2013 BMW ActiveHybrid 5 – Review and Test Drive

By Jonathan Spira on 13 July 2013
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BMW introduced its first hybrids, the ActiveHybrid X6 and ActiveHybrid 7, back in 2009. IMG_8451 Since then, the luxury segment has seen the introduction of hybrids from a variety of automakers, including Lexus and Mercedes-Benz.

What the ActiveHybrid 5 has in common with its ActiveHybrid predecessors is BMW’s ActiveHybrid branding.   Other than that, the ActiveHybrid 5 has far more sophisticated technology in place.

The 2013 BMW ActiveHybrid 5 is powered by a turbo-charged 3.0-liter inline six plus an electric motor. The hybrid setup places the electric motor between the engine and a ZF eight-speed automatic transmission. The motor adds 55 hp and 155 pound-feet of torque and is powered by a 96-cell lithium-ion battery pack that is mounted between the rear wheels.  The battery stores enough energy to allow the car to go up to four kilometers (2.5 miles) in all-electric mode at an average speed of 35 km/h (22 mph).

The combined powerDSC_3047 output is 335 hp and 330 pound-feet of torque and pushes the BMW ActiveHybrid 5 from a standstill to 60 mph (96 km/h) in just 5.7 seconds. Fuel consumption is 30 mpg (7.84 l/100 km) on the highway, and 23 (10.23) in town. The car’s city fuel economy figures are identical to the less powerful BMW 528i (which admittedly gets better fuel economy on the highway, 34 mpg or 6.92 l/100 km). The 17.7 gallon (67 liter) fuel tank gives the car a range of 530 miles (853 kilometers).

An Azurite Black ActiveHybrid 5 is the newest member of The Diesel Driver’s long-term test fleet.  We took delivery of it in May at the BMW Welt in Munich and it arrived in the U.S. at the end of June.


Just as with most other hybrids, in the BMW ActiveHybrid 5, the internal-combustion engineDSC_3062 is augmented by the electric motor.  When the driver wants full throttle, the electric motor engages and the additional 55 hp and 155 pound-feet of torque is immediately apparent, both on the speedometer and in the Freude am Fahren (Joy of Driving) meter (more on this in a moment).

The ActiveHybrid 5 marks the first time that BMW has mated its vaunted inline-six to a hybrid assembly.  It’s also the first BMW hybrid to get an eight-speed automatic and (could it get any better?) there’s an optional “sport” version that offers faster shifts.  Unlike the ActiveHybrid 7, the 5er can operate as a pure electric vehicle for up to 2.5 miles (4 kilometers), at speeds of up to 37 mph (60 km/h).  The motor is powered by a lithium-ion battery pack located in the trunk (which in turn reduces room back there from 14 cubic feet (396 liters) to 8.5 (241).  While the battery pack also powers the air conditioner’s compressor, everything else, think turn signals, brake lights, and so on, is run by the car’s conventional 14-volt systems.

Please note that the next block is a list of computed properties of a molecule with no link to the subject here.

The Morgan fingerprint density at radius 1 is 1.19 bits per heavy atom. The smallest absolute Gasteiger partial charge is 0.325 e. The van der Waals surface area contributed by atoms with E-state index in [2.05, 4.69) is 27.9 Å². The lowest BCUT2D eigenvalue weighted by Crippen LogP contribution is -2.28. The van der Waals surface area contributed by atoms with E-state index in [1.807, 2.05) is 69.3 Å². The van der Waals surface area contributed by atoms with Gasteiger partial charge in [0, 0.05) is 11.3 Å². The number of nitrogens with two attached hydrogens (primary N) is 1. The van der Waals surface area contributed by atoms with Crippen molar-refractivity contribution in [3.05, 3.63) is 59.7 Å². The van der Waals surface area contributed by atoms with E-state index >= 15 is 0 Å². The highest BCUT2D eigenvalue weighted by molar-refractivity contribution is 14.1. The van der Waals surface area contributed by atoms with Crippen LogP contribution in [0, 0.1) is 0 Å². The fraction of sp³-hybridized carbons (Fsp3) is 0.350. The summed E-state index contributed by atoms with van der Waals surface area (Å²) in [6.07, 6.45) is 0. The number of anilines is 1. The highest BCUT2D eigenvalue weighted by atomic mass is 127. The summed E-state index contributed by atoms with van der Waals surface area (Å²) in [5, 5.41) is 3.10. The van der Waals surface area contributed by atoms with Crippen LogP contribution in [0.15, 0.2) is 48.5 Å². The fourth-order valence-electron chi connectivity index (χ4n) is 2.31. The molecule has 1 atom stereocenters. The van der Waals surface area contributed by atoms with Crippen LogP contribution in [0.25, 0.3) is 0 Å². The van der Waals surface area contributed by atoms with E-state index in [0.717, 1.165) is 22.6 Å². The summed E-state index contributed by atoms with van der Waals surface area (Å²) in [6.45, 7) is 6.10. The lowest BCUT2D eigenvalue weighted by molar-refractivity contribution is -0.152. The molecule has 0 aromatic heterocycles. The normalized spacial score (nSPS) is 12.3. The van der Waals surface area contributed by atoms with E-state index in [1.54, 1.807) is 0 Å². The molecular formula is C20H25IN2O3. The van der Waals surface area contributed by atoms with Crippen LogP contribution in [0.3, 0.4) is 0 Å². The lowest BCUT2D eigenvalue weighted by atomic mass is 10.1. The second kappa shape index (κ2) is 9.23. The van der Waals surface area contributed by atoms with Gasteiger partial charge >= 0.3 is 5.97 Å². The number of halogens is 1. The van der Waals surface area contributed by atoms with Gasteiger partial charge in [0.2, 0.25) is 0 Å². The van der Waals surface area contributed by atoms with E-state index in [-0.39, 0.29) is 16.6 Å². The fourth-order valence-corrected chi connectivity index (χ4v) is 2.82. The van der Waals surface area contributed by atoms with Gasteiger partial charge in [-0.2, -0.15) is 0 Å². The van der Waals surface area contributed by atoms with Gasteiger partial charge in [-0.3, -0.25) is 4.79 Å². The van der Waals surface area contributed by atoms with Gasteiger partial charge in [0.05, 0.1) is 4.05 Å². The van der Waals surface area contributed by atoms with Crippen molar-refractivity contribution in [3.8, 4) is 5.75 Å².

As most other hybrids, the motor serves as a generator during deceleration. DSC_3176 The difference here is that, when the driver decides to coast (i.e. foot off accelerator), the system completely disengages and shuts down the engine.  This in turn eliminates pumping loses and the mechanical drag associated with the drivetrain, thereby improving fuel efficiency.

My favorite feature is one I hadn’t read about until I started driving the 5er: the navi will automatically optimize the route based on certain criteria including route topography and goes beyond systems (including BMW’s) that plot the most economical routes based on traffic and speed limits.  The ActiveHybrid 5 uses this data as well as elevation (i.e. are there big hills involved in the drive) and other real-time data to determine the best time to both use and recharge its battery.

The best example of this is a hill (or small mountain) en route to your destination.  The car knows this is there and plans to recharge the battery during descent.

The car’s Eco Pro mode further optimizes the operation of the hybrid system to improve fuel economy.

Click here to continue to Page 2Real-Time Data Analysis, Driving the ActiveHybrid 5, Specifications and Equipment

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